How abundant is each elementary particle in nature?

  • #1
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Main Question or Discussion Point

...and what form may they found normally?

Somebody asked me just how many of the particles we know are possible (say, delta baryons) can be found in nature and what is their usual state - are there many particles to be found outside of atoms?
Although there are enough "abundance of elements" type articles they only address things on the atomic level when baryonic matter is already forming chemical elements. I found no sources that would say for example, how common different types of fermions are and where would you expect them to occur.
I suspect it could be the wrong type of question as we know that elementary particles mostly arise due to complex field interactions, and yet at the same time, I feel that questions like, "how are these created" "in what kind of places (from a human POV) would they form" "would they exist in isolation from other particles" seem valid.

I expect that the answer would be something like particles being birthed in stars, and then (presumably) going on to exist thorough space, limited by how easily some find and react with each other, but can anybody provide some more specific information and source on that?
 

Answers and Replies

  • #2
Simon Bridge
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I think the answer is "nobody knows". Mainly because the question is too broad.
A lot will depend on your model - and semantics: for instance, do you count virtual particles? Do vacuum fluctuations count?
So your first step to providing an answer is to narrow the question down.

I think you can get to a satisfactory answer though:
i.e. the relative abundance in cosmic rays would be a good place to start - you'd get most of the parts of the question just there.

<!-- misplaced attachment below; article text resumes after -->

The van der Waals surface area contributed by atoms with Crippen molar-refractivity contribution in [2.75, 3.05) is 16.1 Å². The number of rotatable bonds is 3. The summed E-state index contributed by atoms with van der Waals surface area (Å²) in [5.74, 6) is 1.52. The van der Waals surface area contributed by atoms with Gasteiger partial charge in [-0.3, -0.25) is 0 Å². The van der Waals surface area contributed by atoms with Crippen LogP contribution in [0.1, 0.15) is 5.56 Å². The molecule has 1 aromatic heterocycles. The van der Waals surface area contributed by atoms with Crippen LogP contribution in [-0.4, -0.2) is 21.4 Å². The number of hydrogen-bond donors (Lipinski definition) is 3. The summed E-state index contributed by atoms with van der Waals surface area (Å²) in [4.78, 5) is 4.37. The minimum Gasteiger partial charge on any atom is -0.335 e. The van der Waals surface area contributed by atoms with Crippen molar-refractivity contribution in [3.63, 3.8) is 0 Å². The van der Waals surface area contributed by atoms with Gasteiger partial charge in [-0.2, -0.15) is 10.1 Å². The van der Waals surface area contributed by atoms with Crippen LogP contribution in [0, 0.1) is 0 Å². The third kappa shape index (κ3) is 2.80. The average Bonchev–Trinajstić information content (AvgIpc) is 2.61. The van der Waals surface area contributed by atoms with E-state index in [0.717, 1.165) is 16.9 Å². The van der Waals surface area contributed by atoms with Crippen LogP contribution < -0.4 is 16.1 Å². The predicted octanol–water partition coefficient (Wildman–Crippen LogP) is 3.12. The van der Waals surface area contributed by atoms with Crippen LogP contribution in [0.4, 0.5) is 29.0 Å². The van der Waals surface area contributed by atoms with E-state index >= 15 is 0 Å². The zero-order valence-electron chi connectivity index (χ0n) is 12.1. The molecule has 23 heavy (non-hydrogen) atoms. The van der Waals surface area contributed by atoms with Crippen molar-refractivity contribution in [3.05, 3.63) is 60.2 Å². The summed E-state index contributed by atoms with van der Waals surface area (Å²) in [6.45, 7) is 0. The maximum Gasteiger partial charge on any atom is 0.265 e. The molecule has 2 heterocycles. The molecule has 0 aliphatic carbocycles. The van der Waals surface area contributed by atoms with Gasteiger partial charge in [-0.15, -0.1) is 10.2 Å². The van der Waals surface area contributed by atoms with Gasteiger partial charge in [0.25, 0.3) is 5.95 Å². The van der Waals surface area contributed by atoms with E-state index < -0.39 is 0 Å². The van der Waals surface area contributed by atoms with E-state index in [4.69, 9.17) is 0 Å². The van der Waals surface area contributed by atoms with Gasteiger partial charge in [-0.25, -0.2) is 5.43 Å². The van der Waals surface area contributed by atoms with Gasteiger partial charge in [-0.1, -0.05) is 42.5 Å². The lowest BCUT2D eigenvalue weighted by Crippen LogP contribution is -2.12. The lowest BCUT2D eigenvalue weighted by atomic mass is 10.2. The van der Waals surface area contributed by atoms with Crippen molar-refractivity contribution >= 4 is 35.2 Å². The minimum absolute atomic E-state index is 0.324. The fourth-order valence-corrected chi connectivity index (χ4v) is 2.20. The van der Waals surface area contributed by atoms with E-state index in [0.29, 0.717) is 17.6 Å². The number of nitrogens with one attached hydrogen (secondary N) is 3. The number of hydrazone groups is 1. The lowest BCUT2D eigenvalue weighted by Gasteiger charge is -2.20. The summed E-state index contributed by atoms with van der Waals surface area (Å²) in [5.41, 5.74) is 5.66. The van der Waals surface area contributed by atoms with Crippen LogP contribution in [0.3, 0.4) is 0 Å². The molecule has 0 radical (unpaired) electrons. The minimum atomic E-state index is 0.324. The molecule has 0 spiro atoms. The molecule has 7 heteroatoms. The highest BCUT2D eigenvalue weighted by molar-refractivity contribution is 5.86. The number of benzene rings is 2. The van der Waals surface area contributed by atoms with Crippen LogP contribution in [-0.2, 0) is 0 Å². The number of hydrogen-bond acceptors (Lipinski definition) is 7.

For the short-life articles, you could probably get a guestimate based on how common the energy to create them is. i.e. virtual Higgs bosons would probably be extremely common but the real version would be just about non-existent.

You should also be able to get a long way by searching "relative abundance" with a family of particle. i.e. "relative abundance of leptons".
 
  • #3
e.bar.goum
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As Simon said, the question is ill formed and any answer is model dependent.

However, to first order, you'd be pretty safe in saying "The fermions that make up our visible universe are mostly the up and down quarks, along with the electron and electron neutrino. There are also a sprinkling of muons and strange quarks." This answer avoids the question of dark matter, naturally.

You'd of course also be totally fine in saying "the fermions that make up the world of our everyday experience are the up and down quarks, and the electron, in the ratio of approx 6:1 quarks to electrons."
 

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